Wayne Couzens, 48, was handed a whole life order for the “grotesque” killing of the 33-year-old marketing executive which shocked and outraged the nation.
Sentencing at the Old Bailey on Thursday, Lord Justice Fulford said the seriousness of the case was so “exceptionally high” that it warranted a whole life order.
He said: “The misuse of a police officer’s role such as occurred in this case in order to kidnap, rape and murder a lone victim is of equal seriousness as a murder for the purpose of advancing a political, religious ideological cause.”
But who was Wayne Couzens, did he have a family, and how long will he be in prison?
Here is everything you need to know.
What did Couzens do?
Couzens used his Metropolitan Police-issue warrant card and handcuffs to snatch Everard as she walked home from a friend’s house in Clapham, south London, on the evening of 3 March.
The firearms officer, who had clocked off from a 12-hour shift at the American embassy that morning, drove to a secluded rural area near Dover in Kent, where he parked up and raped Everard.
Everard, who lived in Brixton, south London, had been strangled with Couzens’ police issue belt by 2.30am the following morning.
Couzens then burned her body in a refrigerator in an area of woodland he owned in Hoads Wood, near Ashford, before dumping the remains in a nearby pond.
Does he have a wife and children?
On 7 March – two days before his arrest – Couzens took his wife and two children on a family trip to Hoads Wood.
Prosecutor Tom Little QC said: “It follows that the defendant took his family on a family trip to the very woods where earlier he had left Sarah Everard’s body, then returned to burn it and then returned again to move it to hide it.”
He added that Couzens even allowed his children to play in relatively close proximity to where Everard’s body had been dumped in the pond.
He was arrested at his home in Deal, Kent, after police connected him to a hire car he used to abduct Everard, whose remains were found by police dogs on 10 March.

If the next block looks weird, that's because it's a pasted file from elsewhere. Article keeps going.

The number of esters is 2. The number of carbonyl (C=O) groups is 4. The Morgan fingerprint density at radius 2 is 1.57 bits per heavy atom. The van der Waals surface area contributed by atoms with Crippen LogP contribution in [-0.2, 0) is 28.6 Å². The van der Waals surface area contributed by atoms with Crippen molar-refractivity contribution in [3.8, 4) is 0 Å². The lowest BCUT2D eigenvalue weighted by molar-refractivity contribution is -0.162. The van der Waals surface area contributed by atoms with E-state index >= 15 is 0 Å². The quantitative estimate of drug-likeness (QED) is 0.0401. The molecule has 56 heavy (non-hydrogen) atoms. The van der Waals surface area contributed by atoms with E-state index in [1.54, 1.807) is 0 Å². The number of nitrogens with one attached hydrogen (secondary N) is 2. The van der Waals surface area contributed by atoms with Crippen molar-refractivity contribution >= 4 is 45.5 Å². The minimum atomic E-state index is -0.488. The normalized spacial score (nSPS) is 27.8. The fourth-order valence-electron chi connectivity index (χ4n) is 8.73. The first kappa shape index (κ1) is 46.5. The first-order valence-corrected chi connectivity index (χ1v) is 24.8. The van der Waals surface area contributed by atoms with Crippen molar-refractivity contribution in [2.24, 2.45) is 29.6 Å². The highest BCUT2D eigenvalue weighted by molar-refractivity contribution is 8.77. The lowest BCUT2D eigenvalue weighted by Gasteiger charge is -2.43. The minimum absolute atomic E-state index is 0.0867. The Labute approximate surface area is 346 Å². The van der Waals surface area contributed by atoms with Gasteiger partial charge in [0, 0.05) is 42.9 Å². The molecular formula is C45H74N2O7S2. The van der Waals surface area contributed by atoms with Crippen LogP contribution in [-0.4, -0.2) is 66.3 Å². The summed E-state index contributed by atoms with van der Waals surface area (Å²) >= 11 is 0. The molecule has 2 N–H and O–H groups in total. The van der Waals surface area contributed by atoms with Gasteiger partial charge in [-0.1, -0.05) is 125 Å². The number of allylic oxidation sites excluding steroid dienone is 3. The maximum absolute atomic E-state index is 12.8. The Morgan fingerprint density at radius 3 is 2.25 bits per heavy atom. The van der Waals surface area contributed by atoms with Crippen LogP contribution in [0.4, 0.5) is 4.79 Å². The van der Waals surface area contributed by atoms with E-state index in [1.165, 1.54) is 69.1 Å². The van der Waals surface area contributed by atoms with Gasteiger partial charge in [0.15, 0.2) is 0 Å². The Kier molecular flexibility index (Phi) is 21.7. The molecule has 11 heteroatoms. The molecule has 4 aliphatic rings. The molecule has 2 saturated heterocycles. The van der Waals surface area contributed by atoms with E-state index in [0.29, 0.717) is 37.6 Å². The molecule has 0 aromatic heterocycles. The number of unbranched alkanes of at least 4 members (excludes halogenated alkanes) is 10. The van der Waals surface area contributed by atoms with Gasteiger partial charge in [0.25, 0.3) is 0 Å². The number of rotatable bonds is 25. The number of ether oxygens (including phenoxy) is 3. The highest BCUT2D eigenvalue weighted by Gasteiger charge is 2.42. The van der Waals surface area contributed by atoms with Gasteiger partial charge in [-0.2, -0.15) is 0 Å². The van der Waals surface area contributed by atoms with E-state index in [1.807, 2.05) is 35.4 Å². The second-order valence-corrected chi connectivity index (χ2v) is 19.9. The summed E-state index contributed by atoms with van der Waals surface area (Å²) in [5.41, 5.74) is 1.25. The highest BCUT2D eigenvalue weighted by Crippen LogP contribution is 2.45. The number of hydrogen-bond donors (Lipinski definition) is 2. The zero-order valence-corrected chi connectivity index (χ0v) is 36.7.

Police waited for two hours before moving in to detain the officer, giving him the chance to wipe his mobile phone beforehand.
In an emergency interview at his home, Couzens concocted a fake story that he had been “learnt” on by a gang which forced him to hand over “a girl”.
He went on to plead guilty to Everard’s kidnap, rape and murder and was sacked from the force in July.
His wife, Elena Couzens, has said what her husband did “was not human” but she failed to spot “any signs” that he was capable of committing such heinous crimes.
Did he have a nickname?
Couzens was nicknamed “The Rapist” and allegedly drove around naked in 2015, three years before he was hired by the Met, it has been reported.
Couzens’ ex-colleagues at the Civil Nuclear Constabulary (CNC), where he joined in March 2011, reportedly gave him the nickname because he made some female officers feel uncomfortable, The Sun reports.
It has also emerged that Kent Police received a complaint from a male motorist that a man had been spotted driving around Dover naked from the waist down during the time Couzens was a volunteer.
What is his jail sentence?
Couzens has been handed a whole life order for the killing.
Whole life orders are the most severe punishment available in the UK criminal justice system for those who commit the most serious crimes.
Couzens has joined a string of some of the country’s most dangerous offenders who are expected to die behind bars.
There are 60 criminals serving whole life orders, according to Government figures to the end of June. They will never be considered for release, unless there are exceptional compassionate grounds to warrant it.
Other notorious criminals serving whole life orders include: Gloucester serial killer Rose West, Michael Adebolajo, one of Fusilier Lee Rigby’s killers; Mark Bridger, who murdered five-year-old April Jones in Wales; neo-Nazi Thomas Mair who killed MP Jo Cox; Grindr serial killer Stephen Port; and most recently the Reading terror attacker Khairi Saadallah, who murdered three men in a park.
Before they died, Moors murderer Ian Brady and his girlfriend Myra Hindley, Yorkshire Ripper Peter Sutcliffe, and doctor Harold Shipman – thought to be one of Britain’s most prolific serial killers – were also among those serving whole life orders.
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